Virginia Catherine Ruth, who deciphered and encoded messages during World War II, prepared meals for prisoners from her Dundalk kitchen and cared for children removed from their parents’ custody, died July 31, 2019 of heart and lung failure. She was 95. (Family photo)
Virginia Catherine Ruth, who deciphered and encoded messages during World War II, prepared meals for prisoners from her Dundalk kitchen and cared for children removed from their parents’ custody, died July 31, 2019 of heart and lung failure. She was 95. (Family photo)

Virginia Catherine Ruth, who deciphered and encoded messages during World War II, prepared meals for prisoners from her Dundalk kitchen and cared for children removed from their parents’ custody, died Wednesday of heart and lung failure. She was 95 and a mother of five, grandmother to seven and great-grandmother to nine.

A daughter of silk mill workers Joshua and Nellie Birch, Mrs. Ruth grew up in the Blue Ridge Mountains city of Buena Vista, Va., reared during the Great Depression to a family that lost their farm to taxes after the property’s house had burned down. She left school in ninth grade because her family could not afford to buy the books she needed for her studies.

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Her upbringing shaped Mrs. Ruth into a strong woman who supported others in any way she could, her daughter Catherine O’Neill said.

“She had a very poor childhood, but she was always taught to give back,” said Mrs. O’Neill of Jarrettsville. “She never actually complained about what she didn’t have. She always looked at what she had and was happy with that.”

When she was 18, the former Miss Birch married Donald Ruth Sr. of Edgemere after meeting him while visiting her sister in Baltimore. They were married until Mr. Ruth’s death in 1998.

In 1942, when her husband enlisted in the Navy during the second World War, Mrs. Ruth signed up for the Women’s Army Corps. After bootcamp at Fort Indiantown Gap in Pennsylvania, she was stationed at Virginia’s Fort Belvoir and served in the motor pool. She made the rank of corporal and obtained secret security clearance, allowing her to process communication coming into and out of Washington during the war.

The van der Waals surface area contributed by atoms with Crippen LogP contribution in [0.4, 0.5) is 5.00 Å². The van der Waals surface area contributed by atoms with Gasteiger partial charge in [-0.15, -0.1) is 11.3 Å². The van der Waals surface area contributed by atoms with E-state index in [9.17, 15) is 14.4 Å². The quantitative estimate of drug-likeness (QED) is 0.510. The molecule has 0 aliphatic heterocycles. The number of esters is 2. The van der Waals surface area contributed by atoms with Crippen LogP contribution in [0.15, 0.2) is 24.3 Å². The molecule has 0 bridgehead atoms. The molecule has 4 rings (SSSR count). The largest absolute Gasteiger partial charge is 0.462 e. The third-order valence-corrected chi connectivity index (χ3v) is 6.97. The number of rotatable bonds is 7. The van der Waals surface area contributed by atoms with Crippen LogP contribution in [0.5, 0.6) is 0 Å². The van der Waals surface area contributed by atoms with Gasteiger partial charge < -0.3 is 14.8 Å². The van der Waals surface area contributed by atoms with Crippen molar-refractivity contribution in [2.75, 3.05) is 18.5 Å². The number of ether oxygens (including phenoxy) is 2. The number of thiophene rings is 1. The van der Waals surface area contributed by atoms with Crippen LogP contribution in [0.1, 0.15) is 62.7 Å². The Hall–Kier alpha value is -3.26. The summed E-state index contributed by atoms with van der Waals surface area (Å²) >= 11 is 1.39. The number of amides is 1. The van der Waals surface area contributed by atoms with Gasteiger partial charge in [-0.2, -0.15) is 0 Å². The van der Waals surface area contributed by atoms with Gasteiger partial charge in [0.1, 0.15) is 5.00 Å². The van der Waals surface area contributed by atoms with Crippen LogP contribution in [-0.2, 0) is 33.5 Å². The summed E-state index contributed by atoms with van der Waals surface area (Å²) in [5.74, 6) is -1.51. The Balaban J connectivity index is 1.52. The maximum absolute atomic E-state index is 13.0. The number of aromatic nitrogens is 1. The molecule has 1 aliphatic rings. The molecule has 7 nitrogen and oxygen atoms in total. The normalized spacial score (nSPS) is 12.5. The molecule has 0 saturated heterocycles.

After the war, the couple settled in Dundalk where Mr. Ruth became a Baltimore County Police officer assigned to Turner Station. Mrs. Ruth prepared daily meals for people incarcerated in the Dundalk police precinct, deploying her children to help assemble sandwiches.

“It was like a Blackjack dealer on the kitchen table with the bread and baloney and ham and whatever else,” Mrs. Ruth’s daughter Norma Jean Filleti of Dundalk said.

In an era that predated modern social services, Mrs. Filleti said her mother often welcomed children into their home through her husband’s work while police searched for a more permanent place for them to stay. Mrs. Ruth would give them a clean diaper, a meal, a cuddle on the sofa, whatever they needed to feel safe and cared for, her daughters said.

Mrs. Ruth went on to work at the harbor tunnel’s toll booths, where she got the nickname “Bumble Bee” for her work pace and got a kick out of telling people she handled other people’s money all day. She retired from that job as a sergeant in the early 1990s.

A talented seamstress, Mrs. Ruth spent her retirement enjoying family and gardening at her home of 67 years on Walnut Avenue in Dundalk with her rescue dog Akira by her side. Due to declining health, Mrs. Ruth spent her final years at Madonna Heritage Nursing Home in Jarrettsville.

“She had a wonderful green thumb,” her daughter Patricia Waldrop of New Braunfels, Texas, said. “She had the most beautiful flowers you’ve ever seen.”

Her daughters said their mother was independent and lived life on her terms, from the slacks she wore in the 1930s to the motor scooter she drove with her daughter from Baltimore to Buena Vista in the 1970s.

The last big family celebration the Ruths shared was Mrs. Ruth’s 95th birthday on April 15. They had a cake and surrounded their matriarch with her grandchildren and great-grandchildren. But Mrs. O’Neill said her mother refused to blow out the candles until she reversed the “9” and the “5,” trying to rewind the clock back 36 years.

A funeral service is planned for 9 a.m. Tuesday at Duda-Ruck Funeral Home at 7922 Wise Ave. in Dundalk. Visitation will be held at the funeral home from 2 to 4 p.m. and 6 to 8 p.m. Monday.

Interment will be in Oak Lawn Cemetery.

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Mrs. Ruth’s final request is that, instead of flowers, donations be made to the Dystonia Medical Research Foundation to further research into the movement disorder that affects one of her sons.

In addition to her daughters and grandchildren and great-grandchildren, she is survived sons Donald F. Ruth Jr. of Dundalk and Bruce A. Ruth of Jessup.

Besides her parents, she was preceded in death by five siblings.

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